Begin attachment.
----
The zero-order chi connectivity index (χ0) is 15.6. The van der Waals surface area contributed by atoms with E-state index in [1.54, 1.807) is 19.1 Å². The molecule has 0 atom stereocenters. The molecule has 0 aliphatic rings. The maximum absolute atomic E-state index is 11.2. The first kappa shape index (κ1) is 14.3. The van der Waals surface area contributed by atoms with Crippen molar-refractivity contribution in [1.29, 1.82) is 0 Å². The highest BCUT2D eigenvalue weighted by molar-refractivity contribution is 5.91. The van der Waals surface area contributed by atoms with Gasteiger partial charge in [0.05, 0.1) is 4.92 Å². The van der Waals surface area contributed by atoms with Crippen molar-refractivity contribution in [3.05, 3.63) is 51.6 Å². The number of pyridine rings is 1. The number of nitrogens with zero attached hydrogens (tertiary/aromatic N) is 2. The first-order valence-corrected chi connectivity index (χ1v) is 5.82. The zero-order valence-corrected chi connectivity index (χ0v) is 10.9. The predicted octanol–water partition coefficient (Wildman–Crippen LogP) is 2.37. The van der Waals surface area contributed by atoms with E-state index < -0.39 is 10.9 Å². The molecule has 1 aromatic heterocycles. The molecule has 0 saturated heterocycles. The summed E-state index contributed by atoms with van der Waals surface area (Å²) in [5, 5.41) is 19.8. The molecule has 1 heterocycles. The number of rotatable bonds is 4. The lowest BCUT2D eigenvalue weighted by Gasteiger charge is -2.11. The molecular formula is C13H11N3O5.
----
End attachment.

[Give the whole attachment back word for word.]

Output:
The zero-order chi connectivity index (χ0) is 15.6. The van der Waals surface area contributed by atoms with E-state index in [1.54, 1.807) is 19.1 Å². The molecule has 0 atom stereocenters. The molecule has 0 aliphatic rings. The maximum absolute atomic E-state index is 11.2. The first kappa shape index (κ1) is 14.3. The van der Waals surface area contributed by atoms with Crippen molar-refractivity contribution in [1.29, 1.82) is 0 Å². The highest BCUT2D eigenvalue weighted by molar-refractivity contribution is 5.91. The van der Waals surface area contributed by atoms with Gasteiger partial charge in [0.05, 0.1) is 4.92 Å². The van der Waals surface area contributed by atoms with Crippen molar-refractivity contribution in [3.05, 3.63) is 51.6 Å². The number of pyridine rings is 1. The number of nitrogens with zero attached hydrogens (tertiary/aromatic N) is 2. The first-order valence-corrected chi connectivity index (χ1v) is 5.82. The zero-order valence-corrected chi connectivity index (χ0v) is 10.9. The predicted octanol–water partition coefficient (Wildman–Crippen LogP) is 2.37. The van der Waals surface area contributed by atoms with E-state index < -0.39 is 10.9 Å². The molecule has 1 aromatic heterocycles. The molecule has 0 saturated heterocycles. The summed E-state index contributed by atoms with van der Waals surface area (Å²) in [5, 5.41) is 19.8. The molecule has 1 heterocycles. The number of rotatable bonds is 4. The lowest BCUT2D eigenvalue weighted by Gasteiger charge is -2.11. The molecular formula is C13H11N3O5.